A $232.47 million wish list of capital improvements and public projects has been submitted by city of Sherman staff. Those projects could see life over the next five years through the capital improvement plan, which includes the $16 million Sherman Police Station project that was approved by the Sherman City Council last week alongside the 2019-2020 budget.


“It is our plan just to get out in front of the council and citizens about the things that may be coming up,” City Manager Robby Hefton said.


These projects, which range from street repairs to water and storm water projects, have not been officially approved, but only the first year of the projects has been funded through the upcoming budget.


The project list is broken into three categories based on the funding source. Nearly $125.71 million will be coming from the general fund, with an additional $78.56 million coming from the utility fund. Storm water projects are expected to cost about $19.2 million, but city staff said there could be opportunities for funding through the Federal Emergency Management Agency.


The first year of the plan, which has been funded, will see nearly $31.84 million in projects slated to take place. Nearly half of the funding is related to engineering and other street infrastructure projects across the city. Many of the larger projects are centered along the FM 1417 corridor ahead of the opening of the future Sherman High School next year.


The city is slated to spend $7 million on phases two and three of the West Travis Street extension project which will run from Northgate Drive to Moore Street. This will provide additional connectivity to the school site by linking FM 1417 to the U.S. Highway 75 service road.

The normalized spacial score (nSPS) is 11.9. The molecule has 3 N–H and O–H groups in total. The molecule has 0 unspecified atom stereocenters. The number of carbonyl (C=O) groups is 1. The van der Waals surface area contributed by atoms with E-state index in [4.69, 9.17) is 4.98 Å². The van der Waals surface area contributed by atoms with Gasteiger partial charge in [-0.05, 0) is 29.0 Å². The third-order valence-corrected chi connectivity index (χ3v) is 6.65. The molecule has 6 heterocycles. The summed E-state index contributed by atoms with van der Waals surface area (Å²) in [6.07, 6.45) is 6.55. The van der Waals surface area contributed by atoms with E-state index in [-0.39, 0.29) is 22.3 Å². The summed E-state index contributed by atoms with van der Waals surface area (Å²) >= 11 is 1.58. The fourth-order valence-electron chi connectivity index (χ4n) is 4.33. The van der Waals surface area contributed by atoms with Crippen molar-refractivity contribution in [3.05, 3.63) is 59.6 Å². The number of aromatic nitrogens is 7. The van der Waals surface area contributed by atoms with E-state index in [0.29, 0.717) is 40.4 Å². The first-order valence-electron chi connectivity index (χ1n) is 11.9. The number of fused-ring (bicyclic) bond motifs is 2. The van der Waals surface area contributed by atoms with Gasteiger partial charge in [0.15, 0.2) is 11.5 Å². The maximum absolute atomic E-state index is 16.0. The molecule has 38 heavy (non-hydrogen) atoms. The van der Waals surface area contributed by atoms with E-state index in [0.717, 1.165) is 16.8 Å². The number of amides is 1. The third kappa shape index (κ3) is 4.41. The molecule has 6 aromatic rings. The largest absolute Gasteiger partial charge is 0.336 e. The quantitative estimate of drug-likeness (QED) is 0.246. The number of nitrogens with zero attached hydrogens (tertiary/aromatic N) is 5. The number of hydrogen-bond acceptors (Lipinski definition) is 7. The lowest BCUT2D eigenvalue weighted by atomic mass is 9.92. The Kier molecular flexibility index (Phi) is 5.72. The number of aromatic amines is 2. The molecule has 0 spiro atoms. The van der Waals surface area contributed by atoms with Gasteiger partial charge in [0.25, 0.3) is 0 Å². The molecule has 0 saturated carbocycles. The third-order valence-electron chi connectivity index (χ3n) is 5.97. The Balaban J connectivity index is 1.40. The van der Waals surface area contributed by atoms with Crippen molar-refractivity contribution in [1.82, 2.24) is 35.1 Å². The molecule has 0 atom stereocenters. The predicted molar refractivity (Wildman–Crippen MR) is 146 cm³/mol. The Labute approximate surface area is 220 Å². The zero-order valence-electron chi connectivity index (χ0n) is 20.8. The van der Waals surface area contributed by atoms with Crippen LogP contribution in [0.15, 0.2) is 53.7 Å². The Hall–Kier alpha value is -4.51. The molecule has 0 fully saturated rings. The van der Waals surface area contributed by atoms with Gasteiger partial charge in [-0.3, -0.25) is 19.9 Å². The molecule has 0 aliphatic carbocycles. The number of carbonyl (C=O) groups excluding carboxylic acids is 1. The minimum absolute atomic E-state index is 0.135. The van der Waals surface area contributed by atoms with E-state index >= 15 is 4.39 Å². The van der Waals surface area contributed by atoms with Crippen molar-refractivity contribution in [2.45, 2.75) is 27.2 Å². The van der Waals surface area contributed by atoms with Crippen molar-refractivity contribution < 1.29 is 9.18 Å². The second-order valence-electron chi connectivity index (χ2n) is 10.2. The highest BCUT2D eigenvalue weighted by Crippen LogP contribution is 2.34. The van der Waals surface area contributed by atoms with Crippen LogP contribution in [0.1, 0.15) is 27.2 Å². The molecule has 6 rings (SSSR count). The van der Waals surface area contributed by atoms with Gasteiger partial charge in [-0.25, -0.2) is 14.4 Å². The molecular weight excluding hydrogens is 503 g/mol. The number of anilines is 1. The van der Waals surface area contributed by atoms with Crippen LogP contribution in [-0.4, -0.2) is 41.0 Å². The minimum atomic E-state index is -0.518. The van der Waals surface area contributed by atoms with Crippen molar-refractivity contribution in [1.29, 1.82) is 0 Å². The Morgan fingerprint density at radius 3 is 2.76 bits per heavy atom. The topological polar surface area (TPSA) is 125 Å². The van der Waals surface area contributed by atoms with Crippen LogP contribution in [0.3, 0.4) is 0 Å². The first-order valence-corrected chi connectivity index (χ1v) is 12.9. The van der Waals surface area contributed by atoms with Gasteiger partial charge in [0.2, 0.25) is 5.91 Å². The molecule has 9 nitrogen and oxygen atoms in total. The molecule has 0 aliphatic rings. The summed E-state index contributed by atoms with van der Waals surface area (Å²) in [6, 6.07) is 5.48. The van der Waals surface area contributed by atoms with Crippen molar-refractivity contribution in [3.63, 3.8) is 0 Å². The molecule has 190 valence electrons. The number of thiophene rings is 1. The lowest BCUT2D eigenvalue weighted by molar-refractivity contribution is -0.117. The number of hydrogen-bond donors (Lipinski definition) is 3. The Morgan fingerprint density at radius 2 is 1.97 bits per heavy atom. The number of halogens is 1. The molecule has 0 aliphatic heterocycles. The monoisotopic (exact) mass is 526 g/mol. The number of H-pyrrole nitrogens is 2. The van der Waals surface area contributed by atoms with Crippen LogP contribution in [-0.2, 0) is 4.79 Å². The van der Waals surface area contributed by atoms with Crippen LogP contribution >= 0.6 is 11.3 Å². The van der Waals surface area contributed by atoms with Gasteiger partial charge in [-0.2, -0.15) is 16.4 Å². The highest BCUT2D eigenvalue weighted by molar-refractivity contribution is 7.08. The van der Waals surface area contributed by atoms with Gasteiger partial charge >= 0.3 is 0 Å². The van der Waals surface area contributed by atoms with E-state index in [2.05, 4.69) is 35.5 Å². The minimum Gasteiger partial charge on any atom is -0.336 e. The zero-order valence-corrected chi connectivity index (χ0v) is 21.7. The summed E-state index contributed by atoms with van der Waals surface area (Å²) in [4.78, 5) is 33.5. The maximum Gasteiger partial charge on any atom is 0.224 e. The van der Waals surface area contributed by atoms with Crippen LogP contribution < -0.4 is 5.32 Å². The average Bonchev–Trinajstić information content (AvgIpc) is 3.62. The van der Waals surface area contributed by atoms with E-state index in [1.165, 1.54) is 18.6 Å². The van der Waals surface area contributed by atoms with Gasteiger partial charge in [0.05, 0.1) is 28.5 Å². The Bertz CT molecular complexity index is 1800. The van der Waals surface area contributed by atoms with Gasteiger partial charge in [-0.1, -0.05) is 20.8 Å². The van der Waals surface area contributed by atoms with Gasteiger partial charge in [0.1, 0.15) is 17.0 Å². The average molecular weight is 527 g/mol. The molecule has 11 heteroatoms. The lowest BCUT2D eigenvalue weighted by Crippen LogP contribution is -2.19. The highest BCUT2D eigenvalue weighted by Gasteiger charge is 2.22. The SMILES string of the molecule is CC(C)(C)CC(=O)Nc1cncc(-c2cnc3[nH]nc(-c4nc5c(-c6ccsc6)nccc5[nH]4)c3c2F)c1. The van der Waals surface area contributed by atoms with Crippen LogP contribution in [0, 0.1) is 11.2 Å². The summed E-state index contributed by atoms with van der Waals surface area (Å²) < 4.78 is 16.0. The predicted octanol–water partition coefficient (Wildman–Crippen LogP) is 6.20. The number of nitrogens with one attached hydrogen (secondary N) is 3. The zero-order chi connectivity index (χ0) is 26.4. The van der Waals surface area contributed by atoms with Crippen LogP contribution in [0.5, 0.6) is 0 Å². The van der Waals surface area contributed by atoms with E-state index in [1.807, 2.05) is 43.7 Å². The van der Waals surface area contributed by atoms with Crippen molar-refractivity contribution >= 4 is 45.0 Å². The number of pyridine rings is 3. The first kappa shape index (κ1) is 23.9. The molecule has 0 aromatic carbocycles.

Moore Street will also see improvements when it sees a $1 million extension from West Travis to Park. Another $1.2 million project will then connect East Park to First Street.


The 1417 corridor will see another access project when Flanary Road is extended to Progress Drive with an expected cost of $2 million.


For the 2020-2021 year, the plan calls for $69.55 million in funding for projects, but city officials said these are only tentative plans. Officials noted that some of the more expensive projects will likely never be approved.


More than $17.9 million or projects related to police and fire service are slated in the plan to be approved in the 2020-2021 fiscal year. The plan calls for $2.9 million in funding for the construction of a new training tower and training facility. The station opened last October after the original station was closed to make way for the Legacy Village development.


The 2020-2021 list also includes $15 million for the Sherman Police Station project, which will see the construction of a new police station closer to the 1417 corridor and ongoing growth in the area. The project was discussed at length in recent meetings by the council, who debated between renovating the existing station or building a new facility to meet the department’s needs.


City staff said the city should be able to finance many of the projects based on its expected 3.5 percent growth to its tax base each year.


However, the plan did spark some reservations from city council member Shawn Teamann, who was the lone dissenting vote when the council ultimately approved the plan. While he noted that the plan has historically been seen as a “Christmas list” by city staff, he noted hard conversations city officials have had in recent months during the budgeting process.


“If the CIP plan that was presented is followed, the city would be back in a similar position next year with the M&O (maintenance & operation) rate,” Teamann said via text message. “Although we were able to pull a rabbit out of the hat this year to offset the tax increase, I do not believe it will be possible to offset $40 million plus in CIPs, the majority of which would be using debt.”


What do you think about the cost of the capital improvement plan? Let local government reporter Michael Hutchins know at MHutchins@HeraldDemocrat.com.